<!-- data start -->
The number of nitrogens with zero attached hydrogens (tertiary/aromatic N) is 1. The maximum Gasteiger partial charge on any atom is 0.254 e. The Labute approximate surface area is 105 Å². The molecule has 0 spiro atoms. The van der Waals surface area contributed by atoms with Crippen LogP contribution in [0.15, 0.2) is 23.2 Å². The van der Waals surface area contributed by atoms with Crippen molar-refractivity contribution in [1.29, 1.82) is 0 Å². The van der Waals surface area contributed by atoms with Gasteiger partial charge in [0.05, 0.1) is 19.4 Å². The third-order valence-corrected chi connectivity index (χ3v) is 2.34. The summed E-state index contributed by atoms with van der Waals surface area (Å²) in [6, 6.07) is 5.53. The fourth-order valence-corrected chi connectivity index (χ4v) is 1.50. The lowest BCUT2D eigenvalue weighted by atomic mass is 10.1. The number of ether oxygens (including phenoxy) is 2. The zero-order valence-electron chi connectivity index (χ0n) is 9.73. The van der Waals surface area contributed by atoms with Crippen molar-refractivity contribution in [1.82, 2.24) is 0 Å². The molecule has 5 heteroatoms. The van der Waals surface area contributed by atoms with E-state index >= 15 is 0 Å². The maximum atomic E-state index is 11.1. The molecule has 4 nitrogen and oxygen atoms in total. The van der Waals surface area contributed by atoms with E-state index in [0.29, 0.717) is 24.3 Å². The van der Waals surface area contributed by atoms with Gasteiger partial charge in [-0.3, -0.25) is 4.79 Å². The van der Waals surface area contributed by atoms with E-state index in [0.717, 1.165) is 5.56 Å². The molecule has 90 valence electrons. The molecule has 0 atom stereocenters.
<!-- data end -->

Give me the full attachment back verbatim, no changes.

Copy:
The number of nitrogens with zero attached hydrogens (tertiary/aromatic N) is 1. The maximum Gasteiger partial charge on any atom is 0.254 e. The Labute approximate surface area is 105 Å². The molecule has 0 spiro atoms. The van der Waals surface area contributed by atoms with Crippen LogP contribution in [0.15, 0.2) is 23.2 Å². The van der Waals surface area contributed by atoms with Crippen molar-refractivity contribution in [1.29, 1.82) is 0 Å². The van der Waals surface area contributed by atoms with Gasteiger partial charge in [0.05, 0.1) is 19.4 Å². The third-order valence-corrected chi connectivity index (χ3v) is 2.34. The summed E-state index contributed by atoms with van der Waals surface area (Å²) in [6, 6.07) is 5.53. The fourth-order valence-corrected chi connectivity index (χ4v) is 1.50. The lowest BCUT2D eigenvalue weighted by atomic mass is 10.1. The number of ether oxygens (including phenoxy) is 2. The zero-order valence-electron chi connectivity index (χ0n) is 9.73. The van der Waals surface area contributed by atoms with Crippen molar-refractivity contribution in [1.82, 2.24) is 0 Å². The molecule has 5 heteroatoms. The van der Waals surface area contributed by atoms with E-state index >= 15 is 0 Å². The maximum atomic E-state index is 11.1. The molecule has 4 nitrogen and oxygen atoms in total. The van der Waals surface area contributed by atoms with E-state index in [0.29, 0.717) is 24.3 Å². The van der Waals surface area contributed by atoms with Gasteiger partial charge in [-0.3, -0.25) is 4.79 Å². The van der Waals surface area contributed by atoms with E-state index in [0.717, 1.165) is 5.56 Å². The molecule has 90 valence electrons. The molecule has 0 atom stereocenters.